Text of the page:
A Revolution in Inspiration

Think B2B marketing is boring? What a cliché.

08 June 2015

B2B marketing is plagued with a reputation for being dull and boring. Having spent the best part of ten years championing the B2B cause, I strongly disagree. My time at the Business Marketing Association’s (BMA) recent three-day B2B conference, BMA 15, inspired me and served a timely reminder that B2B is anything but dull.

Moments of inspiration

Author of ‘Brandscaping’ Andrew Davies’ presentation titled, ’How brilliant brands create a sudden urge to act‘, challenged us to take advantage of the biggest opportunity in the marketplace today: creating ‘Moments of Inspiration’ (MOI) for customers, which as Davies pointed out, “can lead to return on investment”.

The problem is, just like we once believed the universe revolves around the Earth, we as marketers think the world revolves around us. Strangely, it doesn’t! In the world of B2B, the universe does however revolve around our customers and prospects. And their universe comprises the likes of Google, Twitter, Facebook, LinkedIn, Gmail, Vimeo, YouTube and so on. So, how do we get to the center of our customers’ universe? Well, we inspire them.

In order to inspire people we need to:

1) Create drama: Create inherent suspense in the stories we tell and the products we sell. An example is F-Secure who went on an awesome journey to find the two individuals responsible for the creation of the very first computer virus.

2) Foster aspiration: Your customers want to achieve their organizational goals. Show them how.

3) Harness emotion: As Davies said, “Emotion leads to action. Reason leads to conclusion”. Reason doesn’t inspire people to act, yet so much of what we communicate is rational. Where is the emotion in our activity?

One of my favorite examples of inspiration is IBM’s promotion of IBM Watson, a ‘cognitive computing’ solution. IBM entered the machine onto the US TV show ‘Jeopardy’ to showcase its capabilities against human opponents. After a convincing victory, enquiries went through the roof with a 20% increase in sales in just one quarter.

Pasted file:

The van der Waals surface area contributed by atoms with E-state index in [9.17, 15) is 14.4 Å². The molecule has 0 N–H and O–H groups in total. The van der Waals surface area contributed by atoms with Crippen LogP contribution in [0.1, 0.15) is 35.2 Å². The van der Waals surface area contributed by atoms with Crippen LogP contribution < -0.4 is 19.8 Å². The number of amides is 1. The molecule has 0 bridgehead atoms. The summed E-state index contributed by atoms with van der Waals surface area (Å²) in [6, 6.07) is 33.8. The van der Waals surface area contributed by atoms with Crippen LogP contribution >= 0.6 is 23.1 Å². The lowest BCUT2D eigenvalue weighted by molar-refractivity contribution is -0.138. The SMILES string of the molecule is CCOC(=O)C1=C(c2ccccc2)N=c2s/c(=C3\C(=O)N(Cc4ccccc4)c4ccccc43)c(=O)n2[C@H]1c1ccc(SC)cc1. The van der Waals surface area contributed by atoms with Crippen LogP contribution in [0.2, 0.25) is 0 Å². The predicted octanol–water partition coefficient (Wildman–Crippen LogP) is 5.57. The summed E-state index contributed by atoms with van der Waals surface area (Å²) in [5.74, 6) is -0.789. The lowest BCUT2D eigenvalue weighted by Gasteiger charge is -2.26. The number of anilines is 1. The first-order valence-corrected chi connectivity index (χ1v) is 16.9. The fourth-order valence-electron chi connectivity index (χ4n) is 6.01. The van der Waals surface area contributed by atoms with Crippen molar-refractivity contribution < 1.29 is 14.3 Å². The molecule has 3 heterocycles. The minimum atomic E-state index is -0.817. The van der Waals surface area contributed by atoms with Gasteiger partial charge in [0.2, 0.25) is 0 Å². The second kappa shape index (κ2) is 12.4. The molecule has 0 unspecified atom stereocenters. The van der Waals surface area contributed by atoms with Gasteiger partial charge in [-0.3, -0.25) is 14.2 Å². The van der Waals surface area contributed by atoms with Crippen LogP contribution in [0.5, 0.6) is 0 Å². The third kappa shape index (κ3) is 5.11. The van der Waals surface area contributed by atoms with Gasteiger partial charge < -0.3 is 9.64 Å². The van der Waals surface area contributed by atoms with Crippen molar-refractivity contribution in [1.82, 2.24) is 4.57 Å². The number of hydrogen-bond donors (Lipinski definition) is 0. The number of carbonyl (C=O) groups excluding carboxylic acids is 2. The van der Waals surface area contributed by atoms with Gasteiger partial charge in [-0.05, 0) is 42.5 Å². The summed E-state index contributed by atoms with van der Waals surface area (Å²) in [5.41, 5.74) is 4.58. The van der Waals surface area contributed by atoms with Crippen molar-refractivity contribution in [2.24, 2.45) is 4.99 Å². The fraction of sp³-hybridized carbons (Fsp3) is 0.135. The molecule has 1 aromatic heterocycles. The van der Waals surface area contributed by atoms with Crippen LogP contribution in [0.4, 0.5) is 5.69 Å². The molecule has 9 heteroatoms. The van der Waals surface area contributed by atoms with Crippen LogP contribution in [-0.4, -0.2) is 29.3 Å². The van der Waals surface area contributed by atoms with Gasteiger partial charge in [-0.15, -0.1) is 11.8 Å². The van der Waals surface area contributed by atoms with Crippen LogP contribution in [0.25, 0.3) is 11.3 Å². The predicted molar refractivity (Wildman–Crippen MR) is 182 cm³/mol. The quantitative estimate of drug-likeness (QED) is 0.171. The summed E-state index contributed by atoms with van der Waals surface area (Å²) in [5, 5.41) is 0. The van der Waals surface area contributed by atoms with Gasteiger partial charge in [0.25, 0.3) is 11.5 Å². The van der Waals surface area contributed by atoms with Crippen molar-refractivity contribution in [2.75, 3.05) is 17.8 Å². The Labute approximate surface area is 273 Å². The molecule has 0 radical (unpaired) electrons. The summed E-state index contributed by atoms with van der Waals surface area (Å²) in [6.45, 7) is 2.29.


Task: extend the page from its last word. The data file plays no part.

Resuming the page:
Being inspirational in B2B

“If you went to bed last night as an industrial company, you’re going to wake up this morning as a software and analytics company” (Jeff Immelt, Minds & Machines, 2014).

At BMA 15, Google’s Jim Lecinski asked the question: “Is your product portfolio digital ready?” This is because digital is the new normal which means that the way in which buyers behave, absorb information and make decisions, is changing. The implication for B2B marketers is that we need to change the way brands are not only built but grown to meet the changing face of our audiences. The millennial B2B buyer doesn’t think twice about grabbing an Uber instead of a cab. So why should we expect their expectations to be any different in the B2B space? The fact is that the millennial B2B buyer wants to experience your products digitally.

For instance, consider the sheer number of B2B digital, mobile-first companies trying to compete and outmaneuver each and every one of the many services FedEx provides. Products and services can no longer be just that, they need to be digital, have predictive data and analytics, augmented reality and be connected.

Fedex Viz V2

With that said, as marketers we need to take stock of how our customers use our products or services day-to-day and establish how we can bring new technologies to enhance their daily lives. Only then can we utilize technology to develop true added-value services. Be under no illusion that this is the ‘new normal’ for B2B - you can’t be boring here!

To conclude, in the world of B2B, it’s vital you understand customers, entertain them, create drama and inspire them to take action. Not just at a marketing level, but across the entire business. To do so, we need to get to grips with what’s at the center of their ‘universe’ and establish how we can utilize technology to make our customers lives better. They want to be inspired. It’s our job to do so!

 

Dan Sheridan

Author

Dan Sheridan

Group Account Director (London)

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